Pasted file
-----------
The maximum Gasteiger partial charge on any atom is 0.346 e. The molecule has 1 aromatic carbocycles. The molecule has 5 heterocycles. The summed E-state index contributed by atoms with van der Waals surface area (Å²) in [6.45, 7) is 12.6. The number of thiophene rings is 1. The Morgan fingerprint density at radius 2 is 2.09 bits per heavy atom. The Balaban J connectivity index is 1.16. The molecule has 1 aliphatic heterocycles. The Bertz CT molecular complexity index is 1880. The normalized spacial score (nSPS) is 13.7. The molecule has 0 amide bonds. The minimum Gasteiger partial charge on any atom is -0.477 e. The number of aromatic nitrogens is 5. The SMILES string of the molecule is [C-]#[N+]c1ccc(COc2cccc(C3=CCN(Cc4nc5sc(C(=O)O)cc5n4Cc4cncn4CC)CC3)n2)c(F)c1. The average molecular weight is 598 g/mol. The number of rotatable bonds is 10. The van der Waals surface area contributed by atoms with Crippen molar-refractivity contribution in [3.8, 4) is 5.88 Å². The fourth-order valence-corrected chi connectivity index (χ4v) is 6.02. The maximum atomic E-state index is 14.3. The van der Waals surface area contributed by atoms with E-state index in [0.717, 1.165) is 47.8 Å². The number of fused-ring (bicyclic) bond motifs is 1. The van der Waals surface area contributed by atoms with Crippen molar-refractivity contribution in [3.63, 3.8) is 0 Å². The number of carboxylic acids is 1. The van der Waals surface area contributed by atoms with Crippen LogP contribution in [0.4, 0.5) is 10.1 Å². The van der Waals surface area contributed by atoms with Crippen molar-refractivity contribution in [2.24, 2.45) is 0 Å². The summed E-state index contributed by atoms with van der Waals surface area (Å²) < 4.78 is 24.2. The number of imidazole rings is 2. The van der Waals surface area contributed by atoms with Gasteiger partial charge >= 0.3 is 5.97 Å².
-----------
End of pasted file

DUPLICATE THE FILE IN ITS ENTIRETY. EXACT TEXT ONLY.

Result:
The maximum Gasteiger partial charge on any atom is 0.346 e. The molecule has 1 aromatic carbocycles. The molecule has 5 heterocycles. The summed E-state index contributed by atoms with van der Waals surface area (Å²) in [6.45, 7) is 12.6. The number of thiophene rings is 1. The Morgan fingerprint density at radius 2 is 2.09 bits per heavy atom. The Balaban J connectivity index is 1.16. The molecule has 1 aliphatic heterocycles. The Bertz CT molecular complexity index is 1880. The normalized spacial score (nSPS) is 13.7. The molecule has 0 amide bonds. The minimum Gasteiger partial charge on any atom is -0.477 e. The number of aromatic nitrogens is 5. The SMILES string of the molecule is [C-]#[N+]c1ccc(COc2cccc(C3=CCN(Cc4nc5sc(C(=O)O)cc5n4Cc4cncn4CC)CC3)n2)c(F)c1. The average molecular weight is 598 g/mol. The number of rotatable bonds is 10. The van der Waals surface area contributed by atoms with Crippen molar-refractivity contribution in [3.8, 4) is 5.88 Å². The fourth-order valence-corrected chi connectivity index (χ4v) is 6.02. The maximum atomic E-state index is 14.3. The van der Waals surface area contributed by atoms with E-state index in [0.717, 1.165) is 47.8 Å². The number of fused-ring (bicyclic) bond motifs is 1. The van der Waals surface area contributed by atoms with Crippen molar-refractivity contribution in [3.63, 3.8) is 0 Å². The number of carboxylic acids is 1. The van der Waals surface area contributed by atoms with Crippen LogP contribution in [0.4, 0.5) is 10.1 Å². The van der Waals surface area contributed by atoms with Crippen molar-refractivity contribution in [2.24, 2.45) is 0 Å². The summed E-state index contributed by atoms with van der Waals surface area (Å²) < 4.78 is 24.2. The number of imidazole rings is 2. The van der Waals surface area contributed by atoms with Gasteiger partial charge >= 0.3 is 5.97 Å².